Using Props to Improve Your Presentations

Steve Jobs and other top presenters understand the value of dramatic effect. Try incorporating their ideas into your own routine

On Jan. 24, 1984, Apple’s (AAPL) Steve Jobs introduced the Macintosh computer at the Flint Center in Cupertino, Calif. Several years ago a video of the presentation surfaced on YouTube (GOOG). Jobs, in a double-breasted suit and bow tie (he didn’t always dress in jeans and a black mock turtleneck), displayed a series of photographs of the computer that would transform the industry.

"You’ve just seen some pictures of Macintosh," Jobs said. "Now I’d like to show you Macintosh in person. All of the images that you are about to see on the large screen will be generated by what’s in that bag." Jobs then walked over to a table in the center of the stage, unzipped a canvas carrying case, pulled out the computer and mouse, plugged it in, and, with an especially dramatic flourish, pulled a floppy disk from inside his jacket pocket and inserted it. Jobs then slowly walked to the side as the lights darkened. As the Chariots of Fire theme began to play, the screen filled with images created from MacWrite and MacPaint, two free programs that were shipped with the original Macintosh. The audience went crazy. Jobs had used the computer itself as a prop, a physical object that complemented the photos.

Getting Lazy?

His presentation was one of the most memorable, dramatic, and exciting product announcements of the past 25 years. And Jobs did it without the benefit of a slide deck. Presentation software has made it easy to become lazy. Whether you use PowerPoint or Keynote, the slides themselves should be just one element in your presentation tool kit. Great presenters create dynamic moments to complement the slides.

Recently, I had a Webcam conversation with the Italian entrepreneur and television host Marco Montemagno. Montemagno's talks are among the most engaging I have seen in a long time. He speaks on the topic of Internet culture, showing Italians why the Internet should be embraced and not feared. Montemagno presents to groups of up to 3,000 people in places such as Milan, Rome, and Venice. Since he is trying to bridge a divide between his technical expertise and the everyday language of his audience, Montemagno uses devices meant to engage his listeners. Here are three you can borrow for your own presentations.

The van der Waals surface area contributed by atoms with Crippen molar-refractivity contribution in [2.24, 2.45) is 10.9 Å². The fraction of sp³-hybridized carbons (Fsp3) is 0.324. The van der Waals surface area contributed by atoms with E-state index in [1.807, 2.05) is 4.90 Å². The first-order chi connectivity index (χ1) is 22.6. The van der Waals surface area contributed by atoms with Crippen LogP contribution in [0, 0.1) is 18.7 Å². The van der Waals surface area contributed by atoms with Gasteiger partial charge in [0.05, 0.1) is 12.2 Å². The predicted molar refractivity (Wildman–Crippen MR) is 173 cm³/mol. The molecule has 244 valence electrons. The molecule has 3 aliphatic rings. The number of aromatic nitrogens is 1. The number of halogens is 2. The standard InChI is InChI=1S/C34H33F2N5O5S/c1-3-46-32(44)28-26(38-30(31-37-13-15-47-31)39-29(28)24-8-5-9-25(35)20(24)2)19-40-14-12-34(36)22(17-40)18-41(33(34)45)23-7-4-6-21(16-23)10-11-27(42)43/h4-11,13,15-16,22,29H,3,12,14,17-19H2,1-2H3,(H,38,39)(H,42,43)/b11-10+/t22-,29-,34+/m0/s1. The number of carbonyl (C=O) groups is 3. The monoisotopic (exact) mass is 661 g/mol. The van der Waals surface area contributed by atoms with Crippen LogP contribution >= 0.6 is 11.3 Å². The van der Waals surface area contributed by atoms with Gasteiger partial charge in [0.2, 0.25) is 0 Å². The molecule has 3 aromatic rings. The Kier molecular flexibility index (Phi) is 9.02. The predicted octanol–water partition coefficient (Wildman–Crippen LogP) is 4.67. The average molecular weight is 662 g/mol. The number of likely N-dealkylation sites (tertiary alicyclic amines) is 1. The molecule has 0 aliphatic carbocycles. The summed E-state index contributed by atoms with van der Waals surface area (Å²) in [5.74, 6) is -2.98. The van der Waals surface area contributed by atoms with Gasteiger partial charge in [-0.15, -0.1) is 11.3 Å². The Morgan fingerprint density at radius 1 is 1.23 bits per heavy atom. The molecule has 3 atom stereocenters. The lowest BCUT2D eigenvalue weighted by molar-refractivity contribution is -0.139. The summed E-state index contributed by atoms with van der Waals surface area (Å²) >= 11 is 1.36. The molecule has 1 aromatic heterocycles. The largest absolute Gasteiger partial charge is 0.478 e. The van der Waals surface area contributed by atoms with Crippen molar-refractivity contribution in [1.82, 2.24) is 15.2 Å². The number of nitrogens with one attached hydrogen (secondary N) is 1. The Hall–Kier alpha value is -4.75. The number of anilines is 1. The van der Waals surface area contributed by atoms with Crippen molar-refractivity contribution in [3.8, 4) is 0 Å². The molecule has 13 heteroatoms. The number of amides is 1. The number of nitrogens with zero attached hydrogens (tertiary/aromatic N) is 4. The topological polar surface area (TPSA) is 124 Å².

1. Give your audience something to do. Montemagno's audience members get a pen and paper before taking their seats. During the presentation, he asks them to turn to the person to their right and in 30 seconds sketch their portrait. He then asks them to write the title of their favorite song, movie, etc. They pass the paper around and repeat the process until the paper has changed hands up to five times. Each audience member then takes home a piece of paper that once belonged to someone else. The exercise is intended to demonstrate how information is shared among individuals across networks.

2. Ask someone to share the stage. In other parts of his presentation, Montemagno will ask for volunteers to join him onstage. In one exercise, he asks them to fold a t-shirt. Most people will take about 20 seconds and fold the shirt in a very conventional way. He then shows a popular YouTube video of someone who demonstrates how to fold a shirt in five seconds. Montemagno then imitates that process as the audience cheers. His point is that the Internet can instruct on a deep, intellectual level, but it can also make the most mundane tasks easier.

3. Make use of your skills onstage. Montemagno is a former world-ranked table tennis player and works that unique skill into his presentations. He invites another professional player onstage, and the two hit the ball back and forth quickly and effortlessly. As they do, Montemagno, speaking into a wireless headset, compares table tennis with the Internet.

Twenty-five years ago, Steve Jobs elevated the art of giving an effective presentation, and he has been doing so ever since. Since few of us normally give presentations on something as exciting as a revolutionary new computer, it’s all the more reason to find creative ways to connect with your audience. As Montemagno told me: "It’s easy to connect with the audience if everyone already knows and loves you, but when they don’t know you, you must find a way to engage them emotionally."

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